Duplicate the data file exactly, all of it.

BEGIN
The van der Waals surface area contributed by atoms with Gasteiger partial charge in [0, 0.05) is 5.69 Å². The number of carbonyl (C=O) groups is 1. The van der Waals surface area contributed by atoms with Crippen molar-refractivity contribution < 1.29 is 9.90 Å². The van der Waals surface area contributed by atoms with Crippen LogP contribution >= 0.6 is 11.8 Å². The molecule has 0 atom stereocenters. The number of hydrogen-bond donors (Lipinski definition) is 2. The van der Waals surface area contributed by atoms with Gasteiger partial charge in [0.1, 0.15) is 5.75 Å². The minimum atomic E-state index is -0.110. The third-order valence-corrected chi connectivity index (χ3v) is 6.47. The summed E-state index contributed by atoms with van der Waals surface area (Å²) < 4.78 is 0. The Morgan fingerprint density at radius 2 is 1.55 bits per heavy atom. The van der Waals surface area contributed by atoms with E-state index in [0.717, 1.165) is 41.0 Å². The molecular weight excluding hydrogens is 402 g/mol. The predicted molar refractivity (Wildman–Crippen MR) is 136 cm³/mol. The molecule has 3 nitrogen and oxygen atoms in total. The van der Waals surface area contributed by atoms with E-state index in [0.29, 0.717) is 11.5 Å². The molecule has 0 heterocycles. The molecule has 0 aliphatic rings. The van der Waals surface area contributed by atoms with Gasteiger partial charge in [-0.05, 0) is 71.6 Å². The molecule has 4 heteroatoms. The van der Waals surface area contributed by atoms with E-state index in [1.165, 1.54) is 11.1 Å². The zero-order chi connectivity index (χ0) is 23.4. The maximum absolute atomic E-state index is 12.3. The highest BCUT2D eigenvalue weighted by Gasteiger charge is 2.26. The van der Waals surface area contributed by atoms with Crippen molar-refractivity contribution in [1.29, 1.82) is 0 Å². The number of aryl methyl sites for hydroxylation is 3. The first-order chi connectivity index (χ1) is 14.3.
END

The van der Waals surface area contributed by atoms with Gasteiger partial charge in [0, 0.05) is 5.69 Å². The number of carbonyl (C=O) groups is 1. The van der Waals surface area contributed by atoms with Crippen molar-refractivity contribution < 1.29 is 9.90 Å². The van der Waals surface area contributed by atoms with Crippen LogP contribution >= 0.6 is 11.8 Å². The molecule has 0 atom stereocenters. The number of hydrogen-bond donors (Lipinski definition) is 2. The van der Waals surface area contributed by atoms with Gasteiger partial charge in [0.1, 0.15) is 5.75 Å². The minimum atomic E-state index is -0.110. The third-order valence-corrected chi connectivity index (χ3v) is 6.47. The summed E-state index contributed by atoms with van der Waals surface area (Å²) < 4.78 is 0. The Morgan fingerprint density at radius 2 is 1.55 bits per heavy atom. The van der Waals surface area contributed by atoms with E-state index in [0.717, 1.165) is 41.0 Å². The molecular weight excluding hydrogens is 402 g/mol. The predicted molar refractivity (Wildman–Crippen MR) is 136 cm³/mol. The molecule has 3 nitrogen and oxygen atoms in total. The van der Waals surface area contributed by atoms with E-state index in [0.29, 0.717) is 11.5 Å². The molecule has 0 heterocycles. The molecule has 0 aliphatic rings. The van der Waals surface area contributed by atoms with Gasteiger partial charge in [-0.05, 0) is 71.6 Å². The molecule has 4 heteroatoms. The van der Waals surface area contributed by atoms with E-state index in [1.165, 1.54) is 11.1 Å². The zero-order chi connectivity index (χ0) is 23.4. The maximum absolute atomic E-state index is 12.3. The highest BCUT2D eigenvalue weighted by Gasteiger charge is 2.26. The van der Waals surface area contributed by atoms with Crippen molar-refractivity contribution in [1.29, 1.82) is 0 Å². The number of aryl methyl sites for hydroxylation is 3. The first-order chi connectivity index (χ1) is 14.3.